Pubdate: Mon, 19 Feb 2001
Source: Amarillo Globe-News (TX)
Copyright: 2001 Amarillo Globe-News
Contact:  P.O. Box 2091, Amarillo, TX 79166
Fax: (806) 373-0810
Author: Debra Cochrain


Recently on "Larry King Live," our new Attorney General John Ashcroft said, 
"Well, I want to escalate the war on drugs. I want to renew it, relaunch it 
if you will."

More than 10 years ago, federal officials boldly claimed they would create 
a "drug-free world" by 1995. Congress has spent billions on police, 
prosecutors, drug courts and prisons.

Despite millions of arrests and countless seizures, illegal drugs are as 
readily available today as ever before.

Like alcohol prohibition, drug prohibition has created more problems than 
it has solved. In 1972 when President Nixon launched the war on drugs, the 
federal budget for the drug war was about $101 million. This year it will 
be more than $19.2 billion.

What have we received for our investment? Nothing positive.

In what used to be the land of the free, we now incarcerate more people 
than any other country on the planet. With less than 5 percent of the 
world's population, the United States now has more than 25 percent of the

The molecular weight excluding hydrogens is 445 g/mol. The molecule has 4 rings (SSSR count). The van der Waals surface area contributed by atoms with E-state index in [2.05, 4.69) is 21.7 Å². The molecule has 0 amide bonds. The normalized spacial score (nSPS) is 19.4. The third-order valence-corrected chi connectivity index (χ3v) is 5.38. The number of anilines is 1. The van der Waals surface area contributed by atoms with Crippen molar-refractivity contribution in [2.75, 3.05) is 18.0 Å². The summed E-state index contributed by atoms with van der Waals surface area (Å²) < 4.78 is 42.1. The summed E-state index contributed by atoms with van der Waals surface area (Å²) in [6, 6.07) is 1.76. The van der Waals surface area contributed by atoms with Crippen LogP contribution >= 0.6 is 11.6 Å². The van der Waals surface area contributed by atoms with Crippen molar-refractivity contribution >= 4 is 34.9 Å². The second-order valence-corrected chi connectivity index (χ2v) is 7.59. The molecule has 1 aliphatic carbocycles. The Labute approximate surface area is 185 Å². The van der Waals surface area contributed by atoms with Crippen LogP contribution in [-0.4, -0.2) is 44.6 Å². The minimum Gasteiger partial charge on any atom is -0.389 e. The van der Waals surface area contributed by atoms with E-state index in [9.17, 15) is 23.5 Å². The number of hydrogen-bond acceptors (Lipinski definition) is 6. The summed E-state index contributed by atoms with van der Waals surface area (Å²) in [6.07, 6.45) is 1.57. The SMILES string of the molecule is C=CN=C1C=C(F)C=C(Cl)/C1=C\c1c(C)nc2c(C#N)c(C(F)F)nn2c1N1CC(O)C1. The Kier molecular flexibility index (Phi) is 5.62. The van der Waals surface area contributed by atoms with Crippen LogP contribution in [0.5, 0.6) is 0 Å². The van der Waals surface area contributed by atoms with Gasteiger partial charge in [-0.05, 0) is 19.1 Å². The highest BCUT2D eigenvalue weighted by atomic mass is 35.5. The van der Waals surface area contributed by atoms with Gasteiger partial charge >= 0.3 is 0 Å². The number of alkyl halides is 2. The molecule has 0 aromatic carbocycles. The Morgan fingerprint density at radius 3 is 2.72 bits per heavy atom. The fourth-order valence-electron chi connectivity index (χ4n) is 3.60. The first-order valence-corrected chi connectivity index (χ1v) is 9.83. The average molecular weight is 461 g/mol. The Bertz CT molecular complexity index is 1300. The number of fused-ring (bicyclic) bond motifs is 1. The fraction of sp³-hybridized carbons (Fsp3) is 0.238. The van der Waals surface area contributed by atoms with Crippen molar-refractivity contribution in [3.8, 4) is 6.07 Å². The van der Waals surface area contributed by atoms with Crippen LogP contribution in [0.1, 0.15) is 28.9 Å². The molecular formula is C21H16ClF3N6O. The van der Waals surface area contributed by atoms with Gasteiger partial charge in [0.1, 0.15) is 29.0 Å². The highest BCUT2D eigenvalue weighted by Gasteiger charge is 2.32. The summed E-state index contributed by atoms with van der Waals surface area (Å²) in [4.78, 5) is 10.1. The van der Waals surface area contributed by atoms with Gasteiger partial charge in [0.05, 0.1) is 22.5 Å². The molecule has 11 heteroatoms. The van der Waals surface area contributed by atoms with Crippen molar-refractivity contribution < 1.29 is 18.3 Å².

world's prisoners.

Thanks to the drug war, many of our individual rights guaranteed by the 
U.S. Constitution have been effectively nullified. One in 35 in this land 
of the free are incarcerated, on probation or parole.

Thanks to the drug war, more than 700,000 Americans were arrested last year 
for possession of marijuana. Marijuana is a natural herb that has never 
been documented to kill a single person. It is a great medicine for cancer 
and AIDS. It is more humane than the painkillers now prescribed.

Yet the drug war is what our new attorney general wants to intensify.

The drug war is not working, and we need to do something different. The 
drug war has destroyed the lives of many, corrupted law enforcement and 
distorted foreign policy.

I do not maintain that addiction will go away, but it is time to deal with 
it as a social and health concern, not a legal matter.


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